A sequence of instructions inside a function. A basic block always starts with a :ref:`label` and ends with a :ref:`terminator <terminator>`. No other instruction inside the basic block can transfer control out of the block.
The specification of a function's prototype without an
associated implementation. A declaration includes the argument
types, return types and other information such as the calling
convention. This is like an
extern function declaration in C.
A function's prototype, as in a :ref:`function declaration`, plus a body implementing the function.
An LLVM :ref:`instruction` that lets you get the address of a subelement of an aggregate data structure.
See :llvm:ref:`i_getelementptr` in the official LLVM documentation.
A named value accessible to all members of a module.
A variable whose value is accessible to all members of a module. It is a constant pointer to a module-allocated slot of the given type.
All global variables are global values. However, the opposite is not true---function declarations and function definitions are not global variables, they are only :ref:`global values <global value>`.
The fundamental element used in implementing an LLVM function. LLVM instructions define a procedural, assembly-like language.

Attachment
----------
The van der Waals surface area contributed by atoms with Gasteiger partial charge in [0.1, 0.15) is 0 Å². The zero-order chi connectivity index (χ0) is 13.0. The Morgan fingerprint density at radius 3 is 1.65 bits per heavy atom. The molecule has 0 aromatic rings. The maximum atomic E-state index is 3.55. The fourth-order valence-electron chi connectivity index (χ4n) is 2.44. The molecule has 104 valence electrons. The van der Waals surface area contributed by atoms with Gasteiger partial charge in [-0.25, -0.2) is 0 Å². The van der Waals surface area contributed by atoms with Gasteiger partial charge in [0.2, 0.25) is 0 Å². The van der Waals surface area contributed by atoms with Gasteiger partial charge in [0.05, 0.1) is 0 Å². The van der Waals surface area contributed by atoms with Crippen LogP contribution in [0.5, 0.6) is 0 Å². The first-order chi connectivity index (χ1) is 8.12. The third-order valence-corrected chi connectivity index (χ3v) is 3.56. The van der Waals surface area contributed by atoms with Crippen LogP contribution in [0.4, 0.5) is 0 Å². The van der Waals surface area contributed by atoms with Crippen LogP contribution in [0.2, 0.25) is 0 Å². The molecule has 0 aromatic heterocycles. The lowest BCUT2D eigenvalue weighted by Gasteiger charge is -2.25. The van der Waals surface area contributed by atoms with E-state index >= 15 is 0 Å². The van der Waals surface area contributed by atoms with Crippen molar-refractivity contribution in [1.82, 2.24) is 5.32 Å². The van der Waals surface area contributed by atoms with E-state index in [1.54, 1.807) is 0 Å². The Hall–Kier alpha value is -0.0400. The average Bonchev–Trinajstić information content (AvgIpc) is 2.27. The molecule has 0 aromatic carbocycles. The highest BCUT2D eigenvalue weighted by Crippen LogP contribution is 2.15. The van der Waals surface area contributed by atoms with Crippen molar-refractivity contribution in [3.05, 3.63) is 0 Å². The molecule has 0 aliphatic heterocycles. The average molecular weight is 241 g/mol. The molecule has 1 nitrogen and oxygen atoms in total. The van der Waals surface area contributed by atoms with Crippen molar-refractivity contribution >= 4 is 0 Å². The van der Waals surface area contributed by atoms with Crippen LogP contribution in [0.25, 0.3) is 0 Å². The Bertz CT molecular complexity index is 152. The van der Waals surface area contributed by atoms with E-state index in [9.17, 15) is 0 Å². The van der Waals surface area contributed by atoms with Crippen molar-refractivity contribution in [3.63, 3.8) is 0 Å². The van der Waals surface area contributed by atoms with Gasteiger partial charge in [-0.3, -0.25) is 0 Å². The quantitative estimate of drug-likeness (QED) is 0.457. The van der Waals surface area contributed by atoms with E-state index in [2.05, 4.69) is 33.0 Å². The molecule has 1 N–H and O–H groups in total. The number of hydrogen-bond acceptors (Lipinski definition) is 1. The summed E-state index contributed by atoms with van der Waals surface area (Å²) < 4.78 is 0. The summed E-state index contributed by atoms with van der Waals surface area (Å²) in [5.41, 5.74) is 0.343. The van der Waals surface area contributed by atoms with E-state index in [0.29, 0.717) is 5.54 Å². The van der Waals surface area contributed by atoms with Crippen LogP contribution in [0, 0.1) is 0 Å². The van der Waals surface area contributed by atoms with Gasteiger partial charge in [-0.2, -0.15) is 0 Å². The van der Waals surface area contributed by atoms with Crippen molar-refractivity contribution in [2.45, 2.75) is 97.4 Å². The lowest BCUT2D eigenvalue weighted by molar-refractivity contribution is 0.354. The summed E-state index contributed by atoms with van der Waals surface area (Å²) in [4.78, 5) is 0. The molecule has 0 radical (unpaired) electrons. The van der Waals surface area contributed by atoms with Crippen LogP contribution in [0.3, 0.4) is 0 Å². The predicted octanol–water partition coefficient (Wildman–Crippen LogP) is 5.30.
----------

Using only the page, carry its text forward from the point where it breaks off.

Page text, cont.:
High-level assembly-language code describing to LLVM the program to be compiled to native code.
A branch target inside a function. A label always denotes the start of a :ref:`basic block`.
Optional information associated with LLVM instructions, functions and other code. Metadata provides information that is not critical to the compiling of an LLVM :ref:`intermediate representation <IR>`, such as the likelihood of a condition branch or the source code location corresponding to a given instruction.
A compilation unit for LLVM :ref:`intermediate representation <IR>`. A module can contain any number of function declarations and definitions, global variables and metadata.
A kind of :ref:`instruction` that explicitly transfers control to another part of the program instead of going to the next instruction after it is executed. Examples are branches and function returns.